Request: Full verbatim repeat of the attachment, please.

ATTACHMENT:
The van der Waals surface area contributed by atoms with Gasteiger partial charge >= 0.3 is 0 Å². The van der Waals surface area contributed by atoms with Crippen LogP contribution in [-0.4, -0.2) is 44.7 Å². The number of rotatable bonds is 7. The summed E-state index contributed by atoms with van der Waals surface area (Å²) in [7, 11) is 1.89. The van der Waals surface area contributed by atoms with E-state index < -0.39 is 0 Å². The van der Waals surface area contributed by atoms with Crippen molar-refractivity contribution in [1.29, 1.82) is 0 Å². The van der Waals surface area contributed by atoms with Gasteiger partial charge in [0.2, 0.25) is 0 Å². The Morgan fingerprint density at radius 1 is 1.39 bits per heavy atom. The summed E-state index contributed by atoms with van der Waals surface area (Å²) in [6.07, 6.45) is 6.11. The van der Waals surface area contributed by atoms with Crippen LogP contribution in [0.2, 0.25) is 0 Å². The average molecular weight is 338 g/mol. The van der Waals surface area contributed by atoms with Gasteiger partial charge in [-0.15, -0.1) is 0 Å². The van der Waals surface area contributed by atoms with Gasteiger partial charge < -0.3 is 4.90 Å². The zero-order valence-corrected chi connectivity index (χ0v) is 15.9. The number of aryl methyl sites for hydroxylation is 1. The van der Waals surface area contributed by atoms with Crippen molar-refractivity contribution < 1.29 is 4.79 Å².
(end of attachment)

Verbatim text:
The van der Waals surface area contributed by atoms with Gasteiger partial charge >= 0.3 is 0 Å². The van der Waals surface area contributed by atoms with Crippen LogP contribution in [-0.4, -0.2) is 44.7 Å². The number of rotatable bonds is 7. The summed E-state index contributed by atoms with van der Waals surface area (Å²) in [7, 11) is 1.89. The van der Waals surface area contributed by atoms with E-state index < -0.39 is 0 Å². The van der Waals surface area contributed by atoms with Crippen molar-refractivity contribution in [1.29, 1.82) is 0 Å². The van der Waals surface area contributed by atoms with Gasteiger partial charge in [0.2, 0.25) is 0 Å². The Morgan fingerprint density at radius 1 is 1.39 bits per heavy atom. The summed E-state index contributed by atoms with van der Waals surface area (Å²) in [6.07, 6.45) is 6.11. The van der Waals surface area contributed by atoms with Crippen LogP contribution in [0.2, 0.25) is 0 Å². The average molecular weight is 338 g/mol. The van der Waals surface area contributed by atoms with Gasteiger partial charge in [-0.15, -0.1) is 0 Å². The van der Waals surface area contributed by atoms with Gasteiger partial charge < -0.3 is 4.90 Å². The zero-order valence-corrected chi connectivity index (χ0v) is 15.9. The number of aryl methyl sites for hydroxylation is 1. The van der Waals surface area contributed by atoms with Crippen molar-refractivity contribution < 1.29 is 4.79 Å².